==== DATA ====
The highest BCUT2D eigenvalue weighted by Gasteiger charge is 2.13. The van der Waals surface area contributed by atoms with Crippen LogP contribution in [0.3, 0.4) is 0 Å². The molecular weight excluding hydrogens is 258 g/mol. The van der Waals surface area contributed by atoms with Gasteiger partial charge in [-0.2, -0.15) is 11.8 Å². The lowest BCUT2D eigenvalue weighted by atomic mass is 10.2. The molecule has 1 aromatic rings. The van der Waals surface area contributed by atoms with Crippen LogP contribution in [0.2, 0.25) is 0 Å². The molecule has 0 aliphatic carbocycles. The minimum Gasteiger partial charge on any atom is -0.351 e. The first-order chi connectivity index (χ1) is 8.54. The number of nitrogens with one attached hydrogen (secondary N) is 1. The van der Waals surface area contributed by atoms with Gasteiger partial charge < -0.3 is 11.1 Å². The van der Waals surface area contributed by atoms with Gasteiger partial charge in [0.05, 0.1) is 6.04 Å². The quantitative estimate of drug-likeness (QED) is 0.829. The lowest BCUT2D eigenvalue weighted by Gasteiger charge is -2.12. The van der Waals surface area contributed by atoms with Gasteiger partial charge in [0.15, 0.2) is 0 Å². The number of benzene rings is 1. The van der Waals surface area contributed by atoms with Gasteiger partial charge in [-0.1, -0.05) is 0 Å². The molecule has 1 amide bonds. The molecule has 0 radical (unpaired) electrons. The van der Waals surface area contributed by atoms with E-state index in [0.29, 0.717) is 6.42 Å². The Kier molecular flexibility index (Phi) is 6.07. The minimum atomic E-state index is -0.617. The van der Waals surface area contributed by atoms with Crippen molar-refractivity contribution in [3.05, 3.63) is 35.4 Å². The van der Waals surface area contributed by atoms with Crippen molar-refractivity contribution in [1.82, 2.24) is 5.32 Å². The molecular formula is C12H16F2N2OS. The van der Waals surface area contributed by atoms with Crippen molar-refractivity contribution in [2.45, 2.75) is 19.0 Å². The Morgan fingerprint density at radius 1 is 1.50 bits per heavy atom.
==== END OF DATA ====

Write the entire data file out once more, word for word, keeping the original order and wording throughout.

The highest BCUT2D eigenvalue weighted by Gasteiger charge is 2.13. The van der Waals surface area contributed by atoms with Crippen LogP contribution in [0.3, 0.4) is 0 Å². The molecular weight excluding hydrogens is 258 g/mol. The van der Waals surface area contributed by atoms with Gasteiger partial charge in [-0.2, -0.15) is 11.8 Å². The lowest BCUT2D eigenvalue weighted by atomic mass is 10.2. The molecule has 1 aromatic rings. The van der Waals surface area contributed by atoms with Crippen LogP contribution in [0.2, 0.25) is 0 Å². The molecule has 0 aliphatic carbocycles. The minimum Gasteiger partial charge on any atom is -0.351 e. The first-order chi connectivity index (χ1) is 8.54. The number of nitrogens with one attached hydrogen (secondary N) is 1. The van der Waals surface area contributed by atoms with Gasteiger partial charge < -0.3 is 11.1 Å². The van der Waals surface area contributed by atoms with Gasteiger partial charge in [0.05, 0.1) is 6.04 Å². The quantitative estimate of drug-likeness (QED) is 0.829. The lowest BCUT2D eigenvalue weighted by Gasteiger charge is -2.12. The van der Waals surface area contributed by atoms with Gasteiger partial charge in [0.15, 0.2) is 0 Å². The number of benzene rings is 1. The van der Waals surface area contributed by atoms with Gasteiger partial charge in [-0.1, -0.05) is 0 Å². The molecule has 1 amide bonds. The molecule has 0 radical (unpaired) electrons. The van der Waals surface area contributed by atoms with E-state index in [0.29, 0.717) is 6.42 Å². The Kier molecular flexibility index (Phi) is 6.07. The minimum atomic E-state index is -0.617. The van der Waals surface area contributed by atoms with Crippen molar-refractivity contribution in [3.05, 3.63) is 35.4 Å². The van der Waals surface area contributed by atoms with Crippen molar-refractivity contribution in [1.82, 2.24) is 5.32 Å². The molecular formula is C12H16F2N2OS. The van der Waals surface area contributed by atoms with Crippen molar-refractivity contribution in [2.45, 2.75) is 19.0 Å². The Morgan fingerprint density at radius 1 is 1.50 bits per heavy atom.